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The pandemic sparked charitable giving among wealthy families, and some who are eager to give more may score a bigger 2021 write-off by leveraging money from pretax retirement accounts.
Here’s how it works: Certain retirees with excess pretax retirement savings — meaning they’ve saved more than they expect they’ll need — may withdraw the funds and donate the cash to a qualified charity. There are taxes on the distribution, but retirees may offset some levies with a higher charitable deduction.
Donors may claim a tax break of up to 100% of their adjusted gross income for cash donations in 2021, a CARES Act measure meant to boost charitable giving during the pandemic.
However, they must itemize deductions to claim the write-off, meaning their total tax breaks exceed the standard deduction, which is $12,550 for individuals and $25,100 for married couples filing together for 2021.
Moreover, the strategy makes sense only for certain retirees, financial experts say.
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“First of all, you have to be charitably inclined,” said JoAnn May, a certified financial planner and CPA with Forest Asset Management in Berwyn, Illinois.
Tax incentives aren’t the prime motivation for most wealthy donors, according to a Bank of America study on high-net-worth philanthropy. Still, those looking to give typically prefer tax-efficient ways to transfer the money.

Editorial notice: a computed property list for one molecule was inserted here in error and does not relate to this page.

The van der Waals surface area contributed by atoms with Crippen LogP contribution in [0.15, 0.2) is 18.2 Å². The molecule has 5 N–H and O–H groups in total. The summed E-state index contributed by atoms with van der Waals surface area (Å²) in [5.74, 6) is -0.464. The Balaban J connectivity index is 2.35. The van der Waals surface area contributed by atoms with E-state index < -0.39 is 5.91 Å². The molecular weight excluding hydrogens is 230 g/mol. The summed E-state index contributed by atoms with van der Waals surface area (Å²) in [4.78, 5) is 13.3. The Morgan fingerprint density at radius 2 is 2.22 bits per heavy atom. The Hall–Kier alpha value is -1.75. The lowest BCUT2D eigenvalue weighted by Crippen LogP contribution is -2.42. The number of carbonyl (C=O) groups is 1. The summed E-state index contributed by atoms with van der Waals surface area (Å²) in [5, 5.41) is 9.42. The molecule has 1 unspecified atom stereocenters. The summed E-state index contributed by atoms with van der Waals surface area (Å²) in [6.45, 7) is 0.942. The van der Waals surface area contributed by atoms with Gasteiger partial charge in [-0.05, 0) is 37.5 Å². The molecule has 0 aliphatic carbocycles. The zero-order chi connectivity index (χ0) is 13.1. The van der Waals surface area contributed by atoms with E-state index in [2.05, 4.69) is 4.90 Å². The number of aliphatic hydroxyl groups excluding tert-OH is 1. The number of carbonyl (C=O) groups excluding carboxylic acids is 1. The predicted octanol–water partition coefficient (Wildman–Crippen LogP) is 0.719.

One option, so-called qualified charitable distributions, allow tax-free transfers from an individual retirement account of up to $100,000 per year. This withdrawal may also count as the retiree’s annual required minimum distribution.
However, taxpayers must be at least age 70½ to make qualified charitable distributions, and donations of more than $100,000 per year won’t qualify for tax-free treatment.
People ages 59½ to 70½ and those over 70½ who want to donate more than $100,000 in 2021 may benefit from taking the money from another pretax retirement account.
Retirees need to know how more income may affect their entire tax situation, said David Foster, CFP and founder of Gateway Wealth Management in St. Louis.
“You might screw up some of the other deductions,” he said.
For example, if someone’s adjusted gross income is $100,000 and they itemize deductions, they may claim a write-off for qualified medical expenses above 7.5% of their AGI. So with $10,000 in expenses, they may deduct $2,500.
However, bumping up AGI with retirement plan distributions may eliminate that deduction, Foster said.
Increasing income may also affect the cost of Medicare premiums. Although most retirees don’t pay for Medicare Part A, the price for Medicare Part B may jump based on income, with top earners paying $504.90 per month in 2021.
“I think there’s nothing like running the numbers,” said May. “There are so many unintended consequences when you start changing adjusted gross income.”
These gifting tactics may pay off for a limited number of individuals, Foster said.
The strategy may work for someone planning to make a significant charitable gift in 2021. For example, it may be appealing to a philanthropic retiree with excess money in pretax retirement accounts.
“All you’re doing is accelerating future income into the present,” Foster said.
Someone must be at least 59½ to avoid early withdrawal penalties. But if they are still under 70½, they may use other retirement account funds because they aren’t yet eligible for qualified charitable distributions from an IRA.
It may also make sense if they are over 70½ and want to donate more than their $100,000 qualified charitable distribution from an IRA.
Of course, retirees need to see how the extra income affects their tax situation, Foster said.
But someone who checks all the boxes may benefit from the bigger charitable deduction for cash in 2021. Plus, they can remove money from pretax retirement accounts, their least tax-friendly source of future income, he added.